Jun 10
Single Dettached New Home Design Small House

The Renovation Process

So you’ve decided that you want to renovate your house, great, we’d be happy to help. We have plenty of experience with home renovations and have lots of insight to offer into the process. Designing within the constraints of an existing structure requires a different approach than new home designs. Planning a proper renovation requires the balance between analytical and creativity to shift to the former.

The first thing I like to do when I approach an existing home is guess the age of the home. Usually I can get this within around +/-5 years and always within the decade. Architectural style, construction details, neighbouring homes are useful cues in identifying the age of the home. Why is the age of the home important? Largely because it lets us know what construction methods and codes were in place during the time of the build. For example, homes built after 1990 will have 2×6 framing and are less likely to require Hazmat testing for asbestos whereas homes before will be framed with 2×4 walls and and will require Hazmat testing. Similarly, homes built after 1970 will mostly likely have a roof framed with clear span engineered trusses whereas homes before will likely have hand framed roofs with varying bearing positions throughout the structure. Homes built before 1940 are less likely to have a concrete footing underneath the foundation wall than homes built after, and, being in a seismic zone (Victoria is identified at being high risk for an earthquake as per the BC Building Code) this has implications. There are many different examples of visually dissecting the home based on its age but one of the greatest is energy efficiency. Determining energy efficiency is quite straight forward once you know the age of the house as homes have been getting more energy efficient in a relatively linear fashion since the 1900’s when homes were largely uninsulated (or perhaps insulated with horse hair – yes I’ve seen this several times) to today’s homes where most jurisdictions have chosen to adopt the Energy Step Code as we approach Net-Zero Ready homes by 2032. As a former Energy Advisor, I’ve analyzed the energy efficiency of thousands of homes of all ages. Of particular interest is the blower-door test where a home is depressurized and the air leakage metrics are measured. The values observed in the field almost always improve with the age of the home.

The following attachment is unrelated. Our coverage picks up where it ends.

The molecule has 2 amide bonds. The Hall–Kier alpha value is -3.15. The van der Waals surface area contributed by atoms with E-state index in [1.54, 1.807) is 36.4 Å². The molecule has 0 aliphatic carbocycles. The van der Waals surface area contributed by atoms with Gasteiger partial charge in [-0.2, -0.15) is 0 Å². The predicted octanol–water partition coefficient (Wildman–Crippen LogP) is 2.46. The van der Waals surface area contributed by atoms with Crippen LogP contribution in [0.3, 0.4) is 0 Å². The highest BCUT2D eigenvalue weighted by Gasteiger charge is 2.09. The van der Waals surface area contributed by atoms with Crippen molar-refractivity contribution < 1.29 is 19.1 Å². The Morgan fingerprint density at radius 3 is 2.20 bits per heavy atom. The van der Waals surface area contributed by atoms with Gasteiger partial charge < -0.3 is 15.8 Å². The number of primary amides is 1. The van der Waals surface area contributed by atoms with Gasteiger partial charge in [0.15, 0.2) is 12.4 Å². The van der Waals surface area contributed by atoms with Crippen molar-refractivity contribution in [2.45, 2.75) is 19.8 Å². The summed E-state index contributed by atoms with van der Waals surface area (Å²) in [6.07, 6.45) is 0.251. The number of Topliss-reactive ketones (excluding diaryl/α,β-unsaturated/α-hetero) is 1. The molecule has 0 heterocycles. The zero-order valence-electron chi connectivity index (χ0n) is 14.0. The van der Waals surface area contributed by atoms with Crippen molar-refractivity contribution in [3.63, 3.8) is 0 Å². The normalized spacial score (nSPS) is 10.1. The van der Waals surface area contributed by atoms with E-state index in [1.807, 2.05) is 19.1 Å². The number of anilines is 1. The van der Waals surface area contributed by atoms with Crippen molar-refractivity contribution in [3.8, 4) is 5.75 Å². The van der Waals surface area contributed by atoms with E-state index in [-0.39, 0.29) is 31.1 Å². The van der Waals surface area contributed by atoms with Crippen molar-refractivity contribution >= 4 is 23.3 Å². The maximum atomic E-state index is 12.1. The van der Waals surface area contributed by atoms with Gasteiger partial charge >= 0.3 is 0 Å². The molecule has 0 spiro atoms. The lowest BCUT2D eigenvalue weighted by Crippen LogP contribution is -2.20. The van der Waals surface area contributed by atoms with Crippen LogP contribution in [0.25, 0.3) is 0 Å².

One thing we frequently see is a clients design ambitions in a renovation/addition that will likely cost the same as a new build. This usually occurs when the home is older and the intent is to add multiple additions at different locations. Sometimes there are emotional factors tied to a dwelling but in this case, it generally makes sense to start with a new home design. In fact, if the renovation is within 30% of the cost of a new build, we recommend going with a new build for three primary reasons. First, any successful renovation should have a contingency of 30% to cover the unforeseen. Second, when we consider resale value, in our region (and most regions for that matter) a substantially renovated home carries much less value than a new home. Third, with a new home you are starting with a blank canvass and can avoid compromises and the result is a highly energy efficient beautiful home with a 10 year warranty.

Once we have an understanding of how the home was built, we can begin the design process which aims to strike a balance between the clients wants/needs, contraints of the existing structure and bylaw and building code constraints. Each factor must be taken into consideration with each design objective in order to deliver a successful renovation project.


About The Author

Josh has been passionately involved in the construction industry for over 20 years. He is the Owner and Chief Designer of Adapt Design. Prior to pursuing home design, Josh obtained a degree in Engineering, Red Seal Journeyman Carpentry, Certified Energy Advisor and Building Official certification.